One of the reasons there are so few romantic comedy sequels is because we don’t always want to think about what would realistically happen after “happily ever after.” To address such concerns, the follow-up to Netflix’s 2018 hit To All The Boys I’ve Loved Before cleverly gives just that to its teen protagonist. In the first film, unassuming high schooler Lara Jean Covey (Lana Condor) saw her life spiral out of control when a series of love letters were mailed to recipients who were never meant to read them. To minimize the fallout, Lara Jean began “fake dating” dreamy lacrosse player Peter Kavinsky (Noah Centineo). Those phony dates turned into real feelings, of course, and the first film ends with a sweeping scene of Lara Jean and Peter finally admitting their mutual affection.
P.S. I Love You picks up not long afterward, with Lara Jean determined to make every moment of her burgeoning relationship with Peter as picture perfect as its beginning. Yet their promise to never break each other’s hearts is about as ominous as a detective bragging he’s three days from retirement. To All The Boys: P.S. I Still Love You tackles appreciably new ground for the rom-com genre as it digs into the everyday complexities of Lara Jean and Peter’s high school relationship. When it returns to sweeping romantic intrigue, however, it feels like a pale imitation of better romantic films—including its predecessor.
Adapted from a trilogy of books by Jenny Han, the To All The Boys series has proven remarkably effective at zeroing in on the realistic hurts and squabbles of high school. In the first film, it was sore feelings over bus seating. Here, it’s the implications of who brings the pizza to Lara Jean’s party. If someone else does, it sort of seems like Lara Jean threw the event with them and not him, Peter jealously points out. That’s exactly the sort of thing that feels monumental in a high school relationship, but which few teen stories dramatize for fear that it’s too low-stakes. P.S. I Still Love You is at its best when it’s exploring its characters’ internal anxieties, rather than external conflicts. New to dating and keenly aware that her more experienced boyfriend has already had all his “firsts” with his ex-girlfriend/her ex-bestie Gen (Emilija Baranac), Lara Jean just can’t get out of her own head. Even—and maybe especially—in moments where she’s supposed to be lost in passion.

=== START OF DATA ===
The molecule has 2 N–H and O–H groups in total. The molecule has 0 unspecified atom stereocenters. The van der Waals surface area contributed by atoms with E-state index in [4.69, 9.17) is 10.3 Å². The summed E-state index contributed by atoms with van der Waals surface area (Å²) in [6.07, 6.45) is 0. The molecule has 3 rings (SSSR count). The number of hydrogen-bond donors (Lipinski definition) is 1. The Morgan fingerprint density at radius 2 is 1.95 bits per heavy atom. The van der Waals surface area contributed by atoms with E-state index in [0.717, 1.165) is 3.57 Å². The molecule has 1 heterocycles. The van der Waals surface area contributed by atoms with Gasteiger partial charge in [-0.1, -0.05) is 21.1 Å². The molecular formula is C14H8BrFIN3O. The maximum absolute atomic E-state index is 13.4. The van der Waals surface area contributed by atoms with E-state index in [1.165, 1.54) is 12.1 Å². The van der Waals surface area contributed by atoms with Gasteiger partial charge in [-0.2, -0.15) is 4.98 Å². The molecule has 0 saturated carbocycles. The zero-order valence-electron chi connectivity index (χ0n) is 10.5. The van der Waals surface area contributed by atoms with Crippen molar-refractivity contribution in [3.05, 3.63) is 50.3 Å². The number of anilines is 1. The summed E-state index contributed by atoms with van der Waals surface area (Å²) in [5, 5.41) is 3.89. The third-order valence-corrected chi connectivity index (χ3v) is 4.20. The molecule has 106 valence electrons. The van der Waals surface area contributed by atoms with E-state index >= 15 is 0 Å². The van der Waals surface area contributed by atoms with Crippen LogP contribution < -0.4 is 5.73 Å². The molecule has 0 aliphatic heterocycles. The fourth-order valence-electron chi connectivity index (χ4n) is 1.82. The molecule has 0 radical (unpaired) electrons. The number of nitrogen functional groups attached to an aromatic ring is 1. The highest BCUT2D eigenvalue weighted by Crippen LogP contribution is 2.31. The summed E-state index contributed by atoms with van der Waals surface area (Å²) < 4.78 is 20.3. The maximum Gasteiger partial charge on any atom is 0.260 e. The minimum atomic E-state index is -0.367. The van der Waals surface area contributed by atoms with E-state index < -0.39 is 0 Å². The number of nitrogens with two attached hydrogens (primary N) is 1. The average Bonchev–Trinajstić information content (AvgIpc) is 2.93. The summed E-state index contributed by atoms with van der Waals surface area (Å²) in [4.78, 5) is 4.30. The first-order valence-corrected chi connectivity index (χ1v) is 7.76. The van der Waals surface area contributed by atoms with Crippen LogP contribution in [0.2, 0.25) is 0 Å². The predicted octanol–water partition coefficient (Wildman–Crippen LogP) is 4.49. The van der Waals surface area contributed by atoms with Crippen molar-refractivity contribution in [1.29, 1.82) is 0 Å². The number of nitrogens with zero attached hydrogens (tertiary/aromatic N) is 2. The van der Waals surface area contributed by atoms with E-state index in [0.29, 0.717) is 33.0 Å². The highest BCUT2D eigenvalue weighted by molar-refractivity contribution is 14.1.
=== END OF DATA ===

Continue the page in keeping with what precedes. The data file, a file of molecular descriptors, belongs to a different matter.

P.S. I Still Love You respects the emotional intelligence of its teenage characters, who talk about their problems earnestly and honestly. Yet the film can be a little too nice for its own good. That’s especially a problem when Lara Jean is unexpectedly reunited with her childhood crush and the recipient of one of her love letters, John Ambrose McClaren (Rent: Live’s Jordan Fisher, replacing Jordan Burtchett from a now non-canonical mid-credits appearance in the first film). Lara Jean finds his sweet, non-threatening dweebiness a welcome alternative to the complexities of dating Peter. Yet given that kindness is also one of Peter’s defining qualities, the distinction between the two isn’t that sharp. Despite Fisher’s considerable charms, John Ambrose comes across a little bland.
The conflict between Peter and Lara Jean, who volunteer together at the world’s most Instagrammable retirement home, grows more generic as the film goes on. All three points of this love triangle could use a bit more edge. That’s also true of Lara Jean’s friendship with spunky septuagenarian Stormy (a wasted Holland Taylor), and a subplot about the dating life of her widowed father (John Corbett). At times, P.S. I Still Love You seems as anxious about its relationship to its devoted fanbase as Lara Jean seems about hers with Peter. As such, it’s too frequently toothless.
Admittedly, that kind of thing matters less for a film designed to be (repeatedly) enjoyed in the comfort of your own home. The pleasures of this series come down to the charming chemistry of its cast and the style of its world, both of which are well served here. Director Michael Fimognari, who was the cinematographer of the first film, maintains original director Susan Johnson’s Wes-Anderson-meets-Pinterest look while adding in overhead montages of food prep that call to mind the soothing appeal of a Tasty video. In his feature debut, Fimognari attempts a few showy sequences that feel out of place, like a dramatic double dolly shot down a high school hallway. Even so, it’s refreshing to see a Netflix rom-com adopt an actual visual style.
With a third film already in post-production, P.S. I Still Love You is a bit of a placeholder chapter. There are barely-there new characters (including one portrayed by 13 Reasons Why’s Ross Butler) and underused players from the original (especially Lara Jean’s sisters) who will presumably get more focus in the final installment. Though it’s once again welcome to see a rom-com dig into the specificity of the Korean-American experience and to explore topics like sex and dating from the perspective of a teenage girl, for the most part P.S. I Still Love You is a pleasant distraction without a lot of payoff. It doesn’t tarnish the original, but it never quite rises to its heights either.